Serious Mental Illness (SMI)

Please note – this webpage is currently being built and information updated (Feb 2024)

The term severe mental illness (SMI) refers to all individuals who have received a diagnosis of psychosis, schizophrenia or bipolar affective disorder. This definition should not be seen to imply that other diagnoses are not ‘serious’ or ‘severe’, or that they do not carry any associated physical health risk, but is used to align this guidance with NICE guidance for physical health checks and the scope of the Quality and Outcome Framework (QOF) SMI register.

People living with SMI face one of the greatest health equality gaps in England. Their life expectancy is 15–20 years shorter than that for the general population, and this disparity is largely due to preventable physical illnesses. Work to address this inequality is part of Core20PLUS5, NHS England’s flagship approach for tackling health inequalities.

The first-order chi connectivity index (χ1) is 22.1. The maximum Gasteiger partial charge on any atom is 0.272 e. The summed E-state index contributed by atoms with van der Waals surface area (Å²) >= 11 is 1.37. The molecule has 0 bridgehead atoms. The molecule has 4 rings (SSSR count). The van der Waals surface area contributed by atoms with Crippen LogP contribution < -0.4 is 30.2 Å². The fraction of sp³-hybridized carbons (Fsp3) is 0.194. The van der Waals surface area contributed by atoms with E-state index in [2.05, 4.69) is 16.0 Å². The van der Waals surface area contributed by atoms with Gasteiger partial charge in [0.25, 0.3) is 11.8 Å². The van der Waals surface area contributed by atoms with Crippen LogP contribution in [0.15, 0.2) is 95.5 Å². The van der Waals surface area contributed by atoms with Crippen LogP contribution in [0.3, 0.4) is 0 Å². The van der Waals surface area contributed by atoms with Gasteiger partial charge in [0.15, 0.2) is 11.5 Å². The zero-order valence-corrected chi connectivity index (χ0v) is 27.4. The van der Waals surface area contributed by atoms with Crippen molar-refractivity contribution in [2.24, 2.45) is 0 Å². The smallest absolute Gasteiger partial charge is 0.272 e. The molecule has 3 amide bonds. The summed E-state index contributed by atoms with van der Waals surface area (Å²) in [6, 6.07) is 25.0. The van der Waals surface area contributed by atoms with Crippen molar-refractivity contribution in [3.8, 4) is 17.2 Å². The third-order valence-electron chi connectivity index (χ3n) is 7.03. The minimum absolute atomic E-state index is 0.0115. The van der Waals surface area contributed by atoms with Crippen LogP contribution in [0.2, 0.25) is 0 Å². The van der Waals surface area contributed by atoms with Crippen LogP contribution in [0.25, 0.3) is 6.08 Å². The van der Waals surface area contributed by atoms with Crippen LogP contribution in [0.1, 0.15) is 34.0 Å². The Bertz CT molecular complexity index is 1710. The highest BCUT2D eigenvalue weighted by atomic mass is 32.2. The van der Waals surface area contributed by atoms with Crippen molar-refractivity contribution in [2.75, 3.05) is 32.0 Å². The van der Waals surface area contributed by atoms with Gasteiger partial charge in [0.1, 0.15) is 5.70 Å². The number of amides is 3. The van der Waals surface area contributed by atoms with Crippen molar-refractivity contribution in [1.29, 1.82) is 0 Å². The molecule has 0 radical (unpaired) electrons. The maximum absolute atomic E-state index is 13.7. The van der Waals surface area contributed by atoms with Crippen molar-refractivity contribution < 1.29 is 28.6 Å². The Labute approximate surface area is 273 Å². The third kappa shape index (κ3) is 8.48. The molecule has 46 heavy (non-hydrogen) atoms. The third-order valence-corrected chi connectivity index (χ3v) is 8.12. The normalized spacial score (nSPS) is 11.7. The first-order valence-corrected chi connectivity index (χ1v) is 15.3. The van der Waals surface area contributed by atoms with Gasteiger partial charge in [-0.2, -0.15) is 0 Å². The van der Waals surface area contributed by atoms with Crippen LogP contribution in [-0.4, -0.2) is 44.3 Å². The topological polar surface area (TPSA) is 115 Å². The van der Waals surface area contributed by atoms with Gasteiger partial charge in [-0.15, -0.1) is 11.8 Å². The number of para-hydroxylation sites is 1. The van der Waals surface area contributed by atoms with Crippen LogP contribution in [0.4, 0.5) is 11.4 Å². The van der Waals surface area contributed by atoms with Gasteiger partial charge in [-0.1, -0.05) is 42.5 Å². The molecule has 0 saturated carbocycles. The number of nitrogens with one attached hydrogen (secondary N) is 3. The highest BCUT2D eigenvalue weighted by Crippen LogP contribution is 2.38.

People living with SMI have:

  • 6.6 times increased risk of respiratory disease
  • 6.5 times increased risk of liver disease
  • 4.1 times increased risk of cardiovascular disease
  • 2.3 times increased risk of cancer
  • are 3 times more likely to lose their natural teeth

It is important that the SMI physical health checks (PHCs) start at the point of initial diagnosis.

The 6 elements of the ‘core’ annual SMI PHC are:

  • Alcohol consumption status
  • Blood glucose or HbA1c test (as clinically appropriate)
  • Blood pressure
  • Body mass index
  • Lipid profile
  • Smoking status

Here are some experiences of people in Norfolk and Waveney following their SMI physical health check:

“…physical health is very important and just as important as mental health”